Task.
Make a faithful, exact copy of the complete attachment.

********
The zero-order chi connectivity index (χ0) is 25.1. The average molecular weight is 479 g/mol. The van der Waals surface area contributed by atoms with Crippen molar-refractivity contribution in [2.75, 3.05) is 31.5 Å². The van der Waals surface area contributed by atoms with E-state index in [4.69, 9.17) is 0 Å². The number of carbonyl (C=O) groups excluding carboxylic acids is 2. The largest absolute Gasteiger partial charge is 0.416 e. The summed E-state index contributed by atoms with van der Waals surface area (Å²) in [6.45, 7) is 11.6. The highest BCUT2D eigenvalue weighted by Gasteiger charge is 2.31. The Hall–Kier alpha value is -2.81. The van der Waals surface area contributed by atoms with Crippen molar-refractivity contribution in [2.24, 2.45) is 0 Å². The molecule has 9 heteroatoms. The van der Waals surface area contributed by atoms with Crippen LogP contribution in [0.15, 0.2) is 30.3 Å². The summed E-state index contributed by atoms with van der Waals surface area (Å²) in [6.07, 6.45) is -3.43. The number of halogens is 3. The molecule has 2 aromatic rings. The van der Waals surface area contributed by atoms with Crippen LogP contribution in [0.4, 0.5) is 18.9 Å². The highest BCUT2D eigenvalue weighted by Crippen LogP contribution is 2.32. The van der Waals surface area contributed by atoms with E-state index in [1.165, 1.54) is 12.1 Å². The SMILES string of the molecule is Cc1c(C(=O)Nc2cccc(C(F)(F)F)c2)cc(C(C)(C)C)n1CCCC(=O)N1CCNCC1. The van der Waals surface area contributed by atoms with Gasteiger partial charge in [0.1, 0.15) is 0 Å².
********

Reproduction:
The zero-order chi connectivity index (χ0) is 25.1. The average molecular weight is 479 g/mol. The van der Waals surface area contributed by atoms with Crippen molar-refractivity contribution in [2.75, 3.05) is 31.5 Å². The van der Waals surface area contributed by atoms with E-state index in [4.69, 9.17) is 0 Å². The number of carbonyl (C=O) groups excluding carboxylic acids is 2. The largest absolute Gasteiger partial charge is 0.416 e. The summed E-state index contributed by atoms with van der Waals surface area (Å²) in [6.45, 7) is 11.6. The highest BCUT2D eigenvalue weighted by Gasteiger charge is 2.31. The Hall–Kier alpha value is -2.81. The van der Waals surface area contributed by atoms with Crippen molar-refractivity contribution in [2.24, 2.45) is 0 Å². The molecule has 9 heteroatoms. The van der Waals surface area contributed by atoms with Crippen LogP contribution in [0.15, 0.2) is 30.3 Å². The summed E-state index contributed by atoms with van der Waals surface area (Å²) in [6.07, 6.45) is -3.43. The number of halogens is 3. The molecule has 2 aromatic rings. The van der Waals surface area contributed by atoms with Crippen LogP contribution in [0.4, 0.5) is 18.9 Å². The highest BCUT2D eigenvalue weighted by Crippen LogP contribution is 2.32. The van der Waals surface area contributed by atoms with E-state index in [1.165, 1.54) is 12.1 Å². The SMILES string of the molecule is Cc1c(C(=O)Nc2cccc(C(F)(F)F)c2)cc(C(C)(C)C)n1CCCC(=O)N1CCNCC1. The van der Waals surface area contributed by atoms with Gasteiger partial charge in [0.1, 0.15) is 0 Å².